DENR creates interim unit for environmental laws
Personnel of the Department of Environment and Natural Resources inspect the dolomite beach sand along Manila Bay yesterday.
Edd Gumban

DENR creates interim unit for environmental laws

Elizabeth Marcelo (The Philippine Star) - June 21, 2021 - 12:00am

MANILA, Philippines — The Department of Environment and Natural Resources (DENR) has created an interim office as part of efforts to intensify the enforcement of environmental laws.

Environment Secretary Roy Cimatu has signed an administrative order, creating the Environmental Law Enforcement and Protection Service (ELEPS).

The DENR said ELEPS would act as an interim unit while the agency is waiting for Congress to approve a proposed bill seeking the creation of an Environmental Protection and Enforcement Bureau (EPEB).

“The department has many laws to implement, but we are lacking when it comes to enforcement. While we are waiting for the passage of the EPEB bill, Secretary Cimatu ordered the creation of ELEPs to protect our forests and other natural resources,” Jonas Leones, DENR undersecretary for policy, planning and international affairs, said.

Under the administrative order, ELEPS will cover the enforcement of environmental laws as enumerated in the Supreme Court rules of procedure for environmental cases such as terrestrial laws, coastal, marine and aquatic resources laws as well as aerial law.

The DENR said ELEPS would encompass the department’s existing enforcement units, such as the Environmental Protection and Enforcement Task Force, Philippine Operations Group on Ivory and Illegal Wildlife and other enforcement task forces.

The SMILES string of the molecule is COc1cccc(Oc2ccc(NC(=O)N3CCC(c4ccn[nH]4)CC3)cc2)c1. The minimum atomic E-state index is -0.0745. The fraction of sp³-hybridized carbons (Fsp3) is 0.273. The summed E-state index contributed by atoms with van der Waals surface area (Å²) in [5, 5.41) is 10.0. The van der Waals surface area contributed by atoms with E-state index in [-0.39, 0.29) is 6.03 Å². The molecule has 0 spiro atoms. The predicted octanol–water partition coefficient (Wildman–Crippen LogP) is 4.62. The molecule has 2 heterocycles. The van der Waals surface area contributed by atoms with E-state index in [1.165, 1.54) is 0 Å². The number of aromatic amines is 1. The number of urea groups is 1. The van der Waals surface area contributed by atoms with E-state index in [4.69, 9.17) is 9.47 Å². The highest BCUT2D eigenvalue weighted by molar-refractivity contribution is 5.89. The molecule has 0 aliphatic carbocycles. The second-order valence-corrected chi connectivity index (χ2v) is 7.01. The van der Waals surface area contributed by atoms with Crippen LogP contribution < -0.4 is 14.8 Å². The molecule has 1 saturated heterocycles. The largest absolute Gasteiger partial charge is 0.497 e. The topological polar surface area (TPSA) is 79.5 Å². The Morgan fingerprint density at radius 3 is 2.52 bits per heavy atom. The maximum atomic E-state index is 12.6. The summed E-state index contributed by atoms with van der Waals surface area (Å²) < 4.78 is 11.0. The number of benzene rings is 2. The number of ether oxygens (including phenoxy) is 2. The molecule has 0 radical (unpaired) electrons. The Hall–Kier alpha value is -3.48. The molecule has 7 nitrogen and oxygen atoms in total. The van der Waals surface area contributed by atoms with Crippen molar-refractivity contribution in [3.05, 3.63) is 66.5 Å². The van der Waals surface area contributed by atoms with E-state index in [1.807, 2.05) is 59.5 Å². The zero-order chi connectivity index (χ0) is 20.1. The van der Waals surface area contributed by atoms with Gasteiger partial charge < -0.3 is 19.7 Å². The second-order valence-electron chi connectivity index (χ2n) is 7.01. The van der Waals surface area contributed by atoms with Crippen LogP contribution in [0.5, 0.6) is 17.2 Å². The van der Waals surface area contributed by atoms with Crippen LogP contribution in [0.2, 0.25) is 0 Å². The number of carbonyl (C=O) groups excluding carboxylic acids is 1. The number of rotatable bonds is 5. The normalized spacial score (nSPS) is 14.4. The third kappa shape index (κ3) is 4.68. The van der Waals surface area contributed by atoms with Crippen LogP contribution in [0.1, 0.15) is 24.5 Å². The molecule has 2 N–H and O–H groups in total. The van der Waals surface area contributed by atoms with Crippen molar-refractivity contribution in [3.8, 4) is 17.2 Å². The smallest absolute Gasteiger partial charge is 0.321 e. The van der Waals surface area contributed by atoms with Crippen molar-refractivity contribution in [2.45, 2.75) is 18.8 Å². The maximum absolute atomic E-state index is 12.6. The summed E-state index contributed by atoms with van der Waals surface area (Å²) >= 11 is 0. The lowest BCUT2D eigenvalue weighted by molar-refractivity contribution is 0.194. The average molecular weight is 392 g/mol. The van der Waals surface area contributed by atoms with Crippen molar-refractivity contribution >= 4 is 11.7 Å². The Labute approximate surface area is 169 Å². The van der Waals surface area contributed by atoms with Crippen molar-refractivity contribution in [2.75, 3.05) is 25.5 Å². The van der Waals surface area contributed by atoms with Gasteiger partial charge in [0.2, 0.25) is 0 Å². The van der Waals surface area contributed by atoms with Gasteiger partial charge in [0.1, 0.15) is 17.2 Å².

The DENR’s bureaus and attached agencies will also maintain close coordination with ELEPS in networking with national and international organizations that address environmental crimes.

“ELEPS has end-to-end duties, from the enforcement, stoppage of violations, arrests, management of confiscated items, investigation, preparation for prosecution of environmental criminals until execution of decisions by the court,” the DENR said.

ELEPS is also tasked to coordinate with the Department of Justice, Philippine National Police, Armed Forces of the Philippines, National Bureau of Investigation and government-owned and controlled corporations to aid in the fight against environmental crimes.

Cimatu said the creation of ELEPS also aims to empower and protect the DENR’s law enforcers.

“We have a growing number of fallen environmental heroes. This is how serious we do our jobs here in the DENR. I hope that no more lives will be lost because of defending our environment,” Cimatu said.

Under the administrative order, ELEPS enforcers will be equipped with agency-issued firearms and protective equipment. They will also undergo capacity building training to effectively perform their duties.

“Through ELEPS, enforcement officers will be able to conduct intelligence operations, issue notices of appearance for investigation, as well as implement cease and desist orders, closure orders, notices of violation and DENR enforcement directives for in flagrante violations, among others,” the DENR said.

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